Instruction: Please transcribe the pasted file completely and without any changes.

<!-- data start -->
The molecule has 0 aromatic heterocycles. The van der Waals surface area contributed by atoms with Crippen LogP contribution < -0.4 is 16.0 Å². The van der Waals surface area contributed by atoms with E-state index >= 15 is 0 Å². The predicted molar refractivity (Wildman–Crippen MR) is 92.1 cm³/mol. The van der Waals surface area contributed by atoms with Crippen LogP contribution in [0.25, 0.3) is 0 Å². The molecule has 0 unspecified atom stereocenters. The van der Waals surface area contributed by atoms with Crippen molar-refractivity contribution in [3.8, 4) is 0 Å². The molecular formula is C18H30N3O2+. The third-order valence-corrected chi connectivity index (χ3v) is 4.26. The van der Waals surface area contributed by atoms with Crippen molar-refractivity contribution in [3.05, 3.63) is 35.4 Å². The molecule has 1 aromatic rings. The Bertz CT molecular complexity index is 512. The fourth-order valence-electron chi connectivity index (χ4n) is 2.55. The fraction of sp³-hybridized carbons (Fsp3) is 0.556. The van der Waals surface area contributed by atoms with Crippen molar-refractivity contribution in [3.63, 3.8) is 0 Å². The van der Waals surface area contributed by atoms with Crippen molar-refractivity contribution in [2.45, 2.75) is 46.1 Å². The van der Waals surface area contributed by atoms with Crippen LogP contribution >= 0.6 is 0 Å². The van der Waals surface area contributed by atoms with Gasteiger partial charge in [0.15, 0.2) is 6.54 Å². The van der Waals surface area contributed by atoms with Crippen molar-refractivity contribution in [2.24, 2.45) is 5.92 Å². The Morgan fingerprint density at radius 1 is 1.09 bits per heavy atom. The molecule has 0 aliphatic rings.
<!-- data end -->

The molecule has 0 aromatic heterocycles. The van der Waals surface area contributed by atoms with Crippen LogP contribution < -0.4 is 16.0 Å². The van der Waals surface area contributed by atoms with E-state index >= 15 is 0 Å². The predicted molar refractivity (Wildman–Crippen MR) is 92.1 cm³/mol. The van der Waals surface area contributed by atoms with Crippen LogP contribution in [0.25, 0.3) is 0 Å². The molecule has 0 unspecified atom stereocenters. The van der Waals surface area contributed by atoms with Crippen molar-refractivity contribution in [3.8, 4) is 0 Å². The molecular formula is C18H30N3O2+. The third-order valence-corrected chi connectivity index (χ3v) is 4.26. The van der Waals surface area contributed by atoms with Crippen molar-refractivity contribution in [3.05, 3.63) is 35.4 Å². The molecule has 1 aromatic rings. The Bertz CT molecular complexity index is 512. The fourth-order valence-electron chi connectivity index (χ4n) is 2.55. The fraction of sp³-hybridized carbons (Fsp3) is 0.556. The van der Waals surface area contributed by atoms with Crippen molar-refractivity contribution in [3.63, 3.8) is 0 Å². The van der Waals surface area contributed by atoms with Crippen molar-refractivity contribution in [2.45, 2.75) is 46.1 Å². The van der Waals surface area contributed by atoms with Crippen LogP contribution >= 0.6 is 0 Å². The van der Waals surface area contributed by atoms with Gasteiger partial charge in [0.15, 0.2) is 6.54 Å². The van der Waals surface area contributed by atoms with Crippen molar-refractivity contribution in [2.24, 2.45) is 5.92 Å². The Morgan fingerprint density at radius 1 is 1.09 bits per heavy atom. The molecule has 0 aliphatic rings.